Are bots and constant changes ruining the online gaming experience for some players?
Mar 31, 2022
Video gaming is a huge business now. It’s so far removed from the arcades that sprung up in the 1970s that the two eras are almost unrecognizable. The very concept of a “pro gamer” was a pipe dream not all that long ago.
Esports is seen as having so much potential that even the biggest casinos in Las Vegas are turning jumping in.
Money is pouring into the games industry in a way that could even make Hollywood jealous. According to Statista, the video games industry is worth nearly $86 billion just in the United States. Considering there’s a huge Asian and European market, it’s clear how big the industry has grown.
From Pong and Manic Miner to Gran Turismo 7, the gaming world has evolved in a way that even the most imaginative gamer back in the day could never have hoped for. However, that doesn’t mean everyone is happy.
What are gamers complaining about right now?
Gamers are often complaining about something and while a lot of it can be nonsense, some of it is correct.
Video games cost a lot more than they used to. This is obviously to cover the incredible costs required to develop games. The days of one coder sitting in a bedroom making a game themselves are largely gone.
Today, many studios and teams of talented people are responsible for putting together hugely complex titles, often on a very strict deadline. Herein lies some of the problem.
Whether it’s to avoid other major releases, get a game out in time for the holidays, or have it ready for the launch of a console, studios often want their titles released before they’re ready. This has led to some seriously buggy releases and some very annoyed consumers.
Yet, even in perfectly running games, there are issues that are concerning gamers. Especially in multiplayer online games such as Call of Duty, Fortnite, and mobile games like World War Heroes.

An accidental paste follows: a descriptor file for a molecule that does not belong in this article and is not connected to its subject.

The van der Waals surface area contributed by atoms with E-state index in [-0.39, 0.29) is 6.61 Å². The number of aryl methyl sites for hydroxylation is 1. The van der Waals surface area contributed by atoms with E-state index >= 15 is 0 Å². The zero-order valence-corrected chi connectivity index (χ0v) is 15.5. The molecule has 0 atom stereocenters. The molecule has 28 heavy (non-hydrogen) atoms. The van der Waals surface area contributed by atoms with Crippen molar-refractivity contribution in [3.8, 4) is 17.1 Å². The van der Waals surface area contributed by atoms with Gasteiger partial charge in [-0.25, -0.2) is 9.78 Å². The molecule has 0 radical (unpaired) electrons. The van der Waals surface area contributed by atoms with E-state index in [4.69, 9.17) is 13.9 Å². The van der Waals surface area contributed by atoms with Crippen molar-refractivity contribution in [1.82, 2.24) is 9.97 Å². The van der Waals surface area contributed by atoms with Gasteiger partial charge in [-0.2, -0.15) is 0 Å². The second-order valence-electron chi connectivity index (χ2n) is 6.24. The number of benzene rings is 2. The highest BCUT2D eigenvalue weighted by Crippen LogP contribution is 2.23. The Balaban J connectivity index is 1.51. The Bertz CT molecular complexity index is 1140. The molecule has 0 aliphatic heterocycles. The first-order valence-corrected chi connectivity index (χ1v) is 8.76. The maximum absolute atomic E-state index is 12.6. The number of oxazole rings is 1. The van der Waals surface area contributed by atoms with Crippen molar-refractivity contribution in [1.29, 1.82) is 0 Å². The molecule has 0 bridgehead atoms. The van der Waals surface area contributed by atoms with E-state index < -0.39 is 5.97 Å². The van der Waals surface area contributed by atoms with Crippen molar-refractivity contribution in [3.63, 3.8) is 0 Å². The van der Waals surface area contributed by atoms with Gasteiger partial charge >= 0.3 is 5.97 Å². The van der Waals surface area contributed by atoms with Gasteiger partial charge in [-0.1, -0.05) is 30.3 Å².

The problem with bots
Despite there being billions of gamers in the world, there aren’t always enough people online to populate each lobby or game. When this happens a game will either sit there waiting for genuine players or will instead populate the game with bots.
Some games suffer from this immensely, while others have managed to keep some control on it. Team Fortress 2, PlayerUnknown’s Battlegrounds, and World War Heroes are three examples of bot-heavy games, each of which have their own issues.
PUBG Mobile can be child’s play simply because there are so many AI opponents. It isn’t unusual to run around killing all the bots and end up in the top 3 every time.
World War Heroes has the opposite problem. Their bots seem to come with impenetrable armor and an amazing ability to kill with the weakest weapons from the furthest distances.
One solution to this is to create your own lobby and populate it with friends. An online team generator is a good way to randomize teams. Unfortunately, putting together your matchmaking hasn’t been a common practice since the days of mIRC.
It’s far from an ideal situation, but the alternative of extremely long queue times isn’t great.
Buffing can be bad
Look, it is clear that games need to be constantly tweaked to keep them playable, and enjoyable. Buffing is one way that this is done, but it can ruin the game.
On the flipside are nerfs. Recently, famed streamer Summit1G and others praised the nerfing of Raze in Valorant. Over in League of Legends, Renata Glasc got nerfed just one week after her League of Legends release.